What are covenants?
In the context of debt capital and credit agreements, covenants (also called banking covenants or financial covenants) are restrictions that debt capital providers attach to lending agreements to provide guidelines for their borrowers.
In other words, the covenants of a lending agreement are the things that a borrower has to do (or not do) in order to maintain access to their source of capital. Covenants are legally binding and are often outlined in credit agreements.
For fast-growing startups that rely on debt capital for growth, covenant compliance is critical, as failing to honor, or "tripping," a covenant can reduce or block access to debt capital.
The two key types of covenants are positive debt covenants and negative debt covenants.
Positive debt covenants are conditions that borrowers must fulfill in order to keep receiving funds. A great example here is having an up-to-date financial statement in place with a lender. This is something that a borrower might have to do do every month (or quarter) in order to keep receiving credit.
Negative debt covenants define what borrowers can't do. For example, a negative debt covenant might state that a borrower can't raise more debt capital without first repaying their lenders.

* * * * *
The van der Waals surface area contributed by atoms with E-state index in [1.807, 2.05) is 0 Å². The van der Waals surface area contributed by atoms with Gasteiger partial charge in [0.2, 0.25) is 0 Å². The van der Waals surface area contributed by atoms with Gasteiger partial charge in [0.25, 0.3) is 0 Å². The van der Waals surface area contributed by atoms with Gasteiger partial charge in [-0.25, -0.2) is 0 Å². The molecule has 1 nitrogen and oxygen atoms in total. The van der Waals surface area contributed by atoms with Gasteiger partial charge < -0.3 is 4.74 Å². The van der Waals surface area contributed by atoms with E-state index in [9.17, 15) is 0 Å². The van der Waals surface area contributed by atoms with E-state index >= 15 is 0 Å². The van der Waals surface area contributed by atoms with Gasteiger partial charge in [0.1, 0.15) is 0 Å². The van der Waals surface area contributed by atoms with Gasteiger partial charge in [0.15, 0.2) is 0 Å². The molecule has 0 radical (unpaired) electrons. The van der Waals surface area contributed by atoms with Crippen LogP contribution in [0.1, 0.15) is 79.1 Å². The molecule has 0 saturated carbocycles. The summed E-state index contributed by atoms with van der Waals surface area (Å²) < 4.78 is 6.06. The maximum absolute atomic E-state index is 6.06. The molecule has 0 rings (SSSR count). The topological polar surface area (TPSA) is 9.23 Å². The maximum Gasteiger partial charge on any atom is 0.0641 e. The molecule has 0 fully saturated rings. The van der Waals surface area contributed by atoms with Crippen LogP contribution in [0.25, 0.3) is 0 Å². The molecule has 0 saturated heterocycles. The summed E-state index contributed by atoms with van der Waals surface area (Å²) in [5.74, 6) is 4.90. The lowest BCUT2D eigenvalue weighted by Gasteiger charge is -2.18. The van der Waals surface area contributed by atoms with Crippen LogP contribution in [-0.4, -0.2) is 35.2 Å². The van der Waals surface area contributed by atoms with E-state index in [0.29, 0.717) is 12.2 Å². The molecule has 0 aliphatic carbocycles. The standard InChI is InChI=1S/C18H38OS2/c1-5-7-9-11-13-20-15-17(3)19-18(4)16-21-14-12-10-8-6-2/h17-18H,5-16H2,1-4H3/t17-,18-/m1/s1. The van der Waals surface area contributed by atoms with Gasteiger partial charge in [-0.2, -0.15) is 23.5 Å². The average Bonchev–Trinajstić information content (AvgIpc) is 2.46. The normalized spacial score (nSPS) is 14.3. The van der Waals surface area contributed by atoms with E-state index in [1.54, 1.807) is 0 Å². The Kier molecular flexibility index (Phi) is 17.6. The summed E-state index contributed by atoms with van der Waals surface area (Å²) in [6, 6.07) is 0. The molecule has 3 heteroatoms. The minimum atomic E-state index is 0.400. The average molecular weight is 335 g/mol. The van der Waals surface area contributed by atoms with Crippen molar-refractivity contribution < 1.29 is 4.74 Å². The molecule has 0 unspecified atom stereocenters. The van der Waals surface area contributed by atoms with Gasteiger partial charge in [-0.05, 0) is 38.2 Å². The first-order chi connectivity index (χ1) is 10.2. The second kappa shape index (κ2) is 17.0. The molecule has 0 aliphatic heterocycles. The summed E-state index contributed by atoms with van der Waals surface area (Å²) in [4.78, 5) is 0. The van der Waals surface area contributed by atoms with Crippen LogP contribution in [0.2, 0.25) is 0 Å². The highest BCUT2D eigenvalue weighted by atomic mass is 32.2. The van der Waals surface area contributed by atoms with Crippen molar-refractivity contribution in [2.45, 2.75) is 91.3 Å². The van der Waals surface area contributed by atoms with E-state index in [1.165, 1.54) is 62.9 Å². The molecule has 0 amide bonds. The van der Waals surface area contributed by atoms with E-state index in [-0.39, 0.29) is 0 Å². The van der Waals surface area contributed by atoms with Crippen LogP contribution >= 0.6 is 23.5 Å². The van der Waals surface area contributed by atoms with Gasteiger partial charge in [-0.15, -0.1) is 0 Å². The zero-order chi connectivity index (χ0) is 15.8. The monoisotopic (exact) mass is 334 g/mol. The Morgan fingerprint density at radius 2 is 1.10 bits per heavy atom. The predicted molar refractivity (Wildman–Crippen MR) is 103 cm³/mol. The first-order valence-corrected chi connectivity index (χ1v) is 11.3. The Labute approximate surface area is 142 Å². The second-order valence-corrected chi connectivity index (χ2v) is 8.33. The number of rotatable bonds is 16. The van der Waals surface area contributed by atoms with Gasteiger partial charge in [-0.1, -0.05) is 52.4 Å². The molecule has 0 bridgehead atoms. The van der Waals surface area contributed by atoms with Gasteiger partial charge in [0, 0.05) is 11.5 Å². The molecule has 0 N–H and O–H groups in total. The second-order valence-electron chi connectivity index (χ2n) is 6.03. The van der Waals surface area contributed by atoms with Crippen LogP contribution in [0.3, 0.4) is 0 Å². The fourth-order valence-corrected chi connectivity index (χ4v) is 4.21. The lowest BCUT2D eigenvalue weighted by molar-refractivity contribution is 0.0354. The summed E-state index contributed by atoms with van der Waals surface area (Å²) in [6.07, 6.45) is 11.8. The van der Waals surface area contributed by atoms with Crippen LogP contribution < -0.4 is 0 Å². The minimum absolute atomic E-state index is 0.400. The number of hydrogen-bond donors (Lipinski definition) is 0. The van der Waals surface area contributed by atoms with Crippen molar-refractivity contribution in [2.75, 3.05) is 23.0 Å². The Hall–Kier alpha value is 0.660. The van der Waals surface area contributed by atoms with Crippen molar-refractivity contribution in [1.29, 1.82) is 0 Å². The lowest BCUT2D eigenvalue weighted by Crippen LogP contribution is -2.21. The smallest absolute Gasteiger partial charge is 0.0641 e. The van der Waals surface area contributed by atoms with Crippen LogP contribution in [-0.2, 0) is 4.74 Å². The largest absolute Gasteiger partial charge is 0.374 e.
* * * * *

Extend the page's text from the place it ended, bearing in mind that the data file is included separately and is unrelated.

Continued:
What happens if borrowers violate covenants?
It's not uncommon for borrowers to violate debt covenants, but the severity of the consequences depend on the agreement between lender and borrower, as well as the nature of the violation.
For example, if a borrower neglects to submit an updated financial statement at the end of the year, the lender can simply request that they provide an update, without any severe consequences.
On the other hand, if a borrower violates a covenant by issuing more debt, it is possible that their initial lender might terminate the debt agreement entirely.
For some real-life examples of covenant violations and consequences, check out the "Real-World Examples" section in the Investopedia article here.
Why do covenants matter?
For high-growth companies that use debt capital to fund operations or scale their businesses, covenants matter because covenant compliance determines the extent to which these companies can access capital.
Companies seldom violate debt covenants on purpose. It's more often the case that the complexity of covenants (or the lack of a system for tracking covenant compliance) leads to an oversight on the part of borrowers.
When that happens, company funding can grind to a halt.
The best way to ensure covenant compliance is to implement technology that tracks covenant compliance in near real time. Ideally, these systems can issue early warnings to borrowers before they violate covenants, and provide guidance on how to stay in compliance with covenants on an ongoing basis.
Want to learn more?
If you're interested in learning more about technology that can streamline your debt capital raise and management, just request a demo of Finley here. We'd love to chat!